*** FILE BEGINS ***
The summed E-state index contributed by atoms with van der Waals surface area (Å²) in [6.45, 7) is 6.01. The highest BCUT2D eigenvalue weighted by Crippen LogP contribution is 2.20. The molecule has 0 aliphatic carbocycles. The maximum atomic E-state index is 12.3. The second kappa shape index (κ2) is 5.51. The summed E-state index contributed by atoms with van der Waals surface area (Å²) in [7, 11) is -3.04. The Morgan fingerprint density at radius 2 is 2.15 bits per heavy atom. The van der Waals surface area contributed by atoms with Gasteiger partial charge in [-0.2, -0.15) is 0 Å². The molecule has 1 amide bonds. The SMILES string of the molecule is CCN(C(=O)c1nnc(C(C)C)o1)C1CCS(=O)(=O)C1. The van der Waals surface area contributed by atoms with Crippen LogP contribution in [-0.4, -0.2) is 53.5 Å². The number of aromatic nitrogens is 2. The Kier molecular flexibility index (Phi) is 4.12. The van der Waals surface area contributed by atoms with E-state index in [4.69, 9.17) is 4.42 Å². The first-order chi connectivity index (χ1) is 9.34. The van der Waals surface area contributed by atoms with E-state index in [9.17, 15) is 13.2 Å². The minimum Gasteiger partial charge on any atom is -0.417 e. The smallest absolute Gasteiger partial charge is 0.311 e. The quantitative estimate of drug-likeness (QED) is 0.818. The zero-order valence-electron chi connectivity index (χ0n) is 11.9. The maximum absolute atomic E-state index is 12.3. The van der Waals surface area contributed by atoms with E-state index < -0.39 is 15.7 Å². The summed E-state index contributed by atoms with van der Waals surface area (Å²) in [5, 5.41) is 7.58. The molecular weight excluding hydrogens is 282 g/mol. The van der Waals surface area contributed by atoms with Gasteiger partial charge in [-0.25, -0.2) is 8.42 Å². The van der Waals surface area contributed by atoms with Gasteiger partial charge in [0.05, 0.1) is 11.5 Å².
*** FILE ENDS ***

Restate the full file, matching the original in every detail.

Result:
The summed E-state index contributed by atoms with van der Waals surface area (Å²) in [6.45, 7) is 6.01. The highest BCUT2D eigenvalue weighted by Crippen LogP contribution is 2.20. The molecule has 0 aliphatic carbocycles. The maximum atomic E-state index is 12.3. The second kappa shape index (κ2) is 5.51. The summed E-state index contributed by atoms with van der Waals surface area (Å²) in [7, 11) is -3.04. The Morgan fingerprint density at radius 2 is 2.15 bits per heavy atom. The van der Waals surface area contributed by atoms with Gasteiger partial charge in [-0.2, -0.15) is 0 Å². The molecule has 1 amide bonds. The SMILES string of the molecule is CCN(C(=O)c1nnc(C(C)C)o1)C1CCS(=O)(=O)C1. The van der Waals surface area contributed by atoms with Crippen LogP contribution in [-0.4, -0.2) is 53.5 Å². The number of aromatic nitrogens is 2. The Kier molecular flexibility index (Phi) is 4.12. The van der Waals surface area contributed by atoms with E-state index in [4.69, 9.17) is 4.42 Å². The first-order chi connectivity index (χ1) is 9.34. The van der Waals surface area contributed by atoms with E-state index in [9.17, 15) is 13.2 Å². The minimum Gasteiger partial charge on any atom is -0.417 e. The smallest absolute Gasteiger partial charge is 0.311 e. The quantitative estimate of drug-likeness (QED) is 0.818. The zero-order valence-electron chi connectivity index (χ0n) is 11.9. The maximum absolute atomic E-state index is 12.3. The van der Waals surface area contributed by atoms with E-state index < -0.39 is 15.7 Å². The summed E-state index contributed by atoms with van der Waals surface area (Å²) in [5, 5.41) is 7.58. The molecular weight excluding hydrogens is 282 g/mol. The van der Waals surface area contributed by atoms with Gasteiger partial charge in [-0.25, -0.2) is 8.42 Å². The van der Waals surface area contributed by atoms with Gasteiger partial charge in [0.05, 0.1) is 11.5 Å².